As a VFX film, it’s very impressive for its time. The Robocop suit looks excellent, really metallic, the gun still looks cool, and the way Robo’ moves still looks good. Even ED-209, though so obviously composited into shots as stop motion, is forgivable as it’s such a great character design. The only effect which has sort-of fallen apart is when Dick Jones (name very specifically chosen I suspect) falls through the window at the end, and his arms look ridiculously long. I’m not sure why that was done.


I’m something of a sound design fan too - the sound of Robocop’s gun is awesome, the soundtrack is completely memorable too, and all the sounds of Robocop moving - all layered in post-production were really well thought out. Even ED-209 with a pseudo lions roar when warning people, just works really well.

It’s fun to watch older films’ tech when they contain ‘super human AI and robotics’ in the same universe as CRT screens and mono computer displays - which always make noise when text is being displayed on them! These engineers can essentially build a cyborg, but there’s no LCD panels, and even Robocop himself has scanlines. It’s to be expected, but it is one of those things which looks odd in hindsight.

It feels like a real 80s film, even the film grain seems to fit, the blue hue to things, the corruption, the backdrop of the Cold War and potential nuclear annihilation, mixed with big-hair colour saturated news coverage, and insincere sounding adverts, my favourite being the heart centre ("…and remember, we care."). If you weren’t around in the 80s, this is one of those films about the then future which tells you as much about the era it was made in.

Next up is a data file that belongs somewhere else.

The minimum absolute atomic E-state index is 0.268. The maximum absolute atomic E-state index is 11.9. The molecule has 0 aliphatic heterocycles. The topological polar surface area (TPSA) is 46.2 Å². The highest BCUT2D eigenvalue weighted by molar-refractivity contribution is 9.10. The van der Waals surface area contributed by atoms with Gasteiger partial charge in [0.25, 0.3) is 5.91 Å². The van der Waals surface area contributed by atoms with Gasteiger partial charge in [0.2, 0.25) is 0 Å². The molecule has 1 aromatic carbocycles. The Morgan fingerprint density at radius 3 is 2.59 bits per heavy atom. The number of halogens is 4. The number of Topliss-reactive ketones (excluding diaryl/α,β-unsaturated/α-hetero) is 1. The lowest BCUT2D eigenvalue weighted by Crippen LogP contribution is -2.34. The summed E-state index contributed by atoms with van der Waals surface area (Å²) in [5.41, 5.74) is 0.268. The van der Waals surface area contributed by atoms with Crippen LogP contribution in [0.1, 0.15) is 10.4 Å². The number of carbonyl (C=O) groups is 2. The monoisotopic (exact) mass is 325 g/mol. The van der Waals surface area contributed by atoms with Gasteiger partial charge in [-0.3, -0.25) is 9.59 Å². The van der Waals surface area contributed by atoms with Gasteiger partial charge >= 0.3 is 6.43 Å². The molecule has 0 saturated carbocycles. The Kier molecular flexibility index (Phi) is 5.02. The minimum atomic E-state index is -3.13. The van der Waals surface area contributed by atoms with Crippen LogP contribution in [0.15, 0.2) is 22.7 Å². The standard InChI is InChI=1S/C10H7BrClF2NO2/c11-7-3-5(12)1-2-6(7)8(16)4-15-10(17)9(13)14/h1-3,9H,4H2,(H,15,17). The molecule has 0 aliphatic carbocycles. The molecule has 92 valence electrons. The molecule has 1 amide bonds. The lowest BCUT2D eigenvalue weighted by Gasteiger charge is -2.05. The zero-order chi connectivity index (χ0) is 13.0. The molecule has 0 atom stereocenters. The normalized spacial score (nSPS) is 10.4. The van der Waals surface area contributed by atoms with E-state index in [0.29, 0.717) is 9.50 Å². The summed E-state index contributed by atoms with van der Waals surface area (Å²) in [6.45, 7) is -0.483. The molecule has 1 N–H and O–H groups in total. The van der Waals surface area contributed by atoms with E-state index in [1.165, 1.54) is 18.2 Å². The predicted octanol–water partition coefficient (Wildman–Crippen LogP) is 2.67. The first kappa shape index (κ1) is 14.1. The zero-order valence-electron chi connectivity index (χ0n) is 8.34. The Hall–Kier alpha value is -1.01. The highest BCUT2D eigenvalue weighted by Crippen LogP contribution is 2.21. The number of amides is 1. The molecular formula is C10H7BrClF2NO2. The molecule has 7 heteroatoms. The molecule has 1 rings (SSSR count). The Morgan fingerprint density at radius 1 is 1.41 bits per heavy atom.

This TV (social) commentary as satire was then heavily ramped up for Verhoeven’s Starship Troopers after this, but even here, it paints an uncaring world, with a fake veneer, viewed through a TV - and not just the adverts and the slices of sitcoms, but in the news veers between sensationalism and fake sincerity.

In case you can’t tell then, I still have a positive opinion of Robocop, though perhaps for very different reasons than I did a few decades back. It works as a social commentary of the 80s, but also of action films of the 80s, in both a straight and sarcastic way. The film even has Robocop walking on water near the end perhaps in some weird resurrected Jesus motif. It’s odd, but it’s there. I watched it this time on a BluRay I bought cheap on Amazon. I believe there’s a newer one, but it was great to see it on a larger TV in HD and in it’s original aspect ratio, and it was even more impressive than on that CRT 30 years ago.


In summary then, it was a good film, and it’s still a good film. If you can see it on streaming, or a friend has a copy, give it a watch and see how social commentary action films used to be made. I wonder what we’ll look at as a social satire today. Probably nothing from the MCU.